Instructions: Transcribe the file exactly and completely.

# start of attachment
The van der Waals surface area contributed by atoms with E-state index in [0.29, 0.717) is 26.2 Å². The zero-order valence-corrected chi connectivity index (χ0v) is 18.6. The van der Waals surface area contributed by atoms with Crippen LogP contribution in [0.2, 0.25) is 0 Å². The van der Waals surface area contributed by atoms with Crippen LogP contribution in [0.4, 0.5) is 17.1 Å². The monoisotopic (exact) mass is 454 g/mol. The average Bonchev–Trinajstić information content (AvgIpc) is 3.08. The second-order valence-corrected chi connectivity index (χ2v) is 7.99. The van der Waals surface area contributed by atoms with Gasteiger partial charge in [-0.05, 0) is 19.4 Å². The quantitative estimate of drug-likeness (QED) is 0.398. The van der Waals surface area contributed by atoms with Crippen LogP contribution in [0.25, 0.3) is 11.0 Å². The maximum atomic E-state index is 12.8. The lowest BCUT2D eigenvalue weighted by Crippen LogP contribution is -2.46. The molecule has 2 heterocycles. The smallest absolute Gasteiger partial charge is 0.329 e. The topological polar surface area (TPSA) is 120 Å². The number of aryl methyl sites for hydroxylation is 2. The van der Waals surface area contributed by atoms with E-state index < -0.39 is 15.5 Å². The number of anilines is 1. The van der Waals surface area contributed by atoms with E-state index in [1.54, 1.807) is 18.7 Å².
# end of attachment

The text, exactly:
The van der Waals surface area contributed by atoms with E-state index in [0.29, 0.717) is 26.2 Å². The zero-order valence-corrected chi connectivity index (χ0v) is 18.6. The van der Waals surface area contributed by atoms with Crippen LogP contribution in [0.2, 0.25) is 0 Å². The van der Waals surface area contributed by atoms with Crippen LogP contribution in [0.4, 0.5) is 17.1 Å². The monoisotopic (exact) mass is 454 g/mol. The average Bonchev–Trinajstić information content (AvgIpc) is 3.08. The second-order valence-corrected chi connectivity index (χ2v) is 7.99. The van der Waals surface area contributed by atoms with Gasteiger partial charge in [-0.05, 0) is 19.4 Å². The quantitative estimate of drug-likeness (QED) is 0.398. The van der Waals surface area contributed by atoms with Crippen LogP contribution in [0.25, 0.3) is 11.0 Å². The maximum atomic E-state index is 12.8. The lowest BCUT2D eigenvalue weighted by Crippen LogP contribution is -2.46. The molecule has 2 heterocycles. The smallest absolute Gasteiger partial charge is 0.329 e. The topological polar surface area (TPSA) is 120 Å². The number of aryl methyl sites for hydroxylation is 2. The van der Waals surface area contributed by atoms with E-state index < -0.39 is 15.5 Å². The number of anilines is 1. The van der Waals surface area contributed by atoms with E-state index in [1.54, 1.807) is 18.7 Å².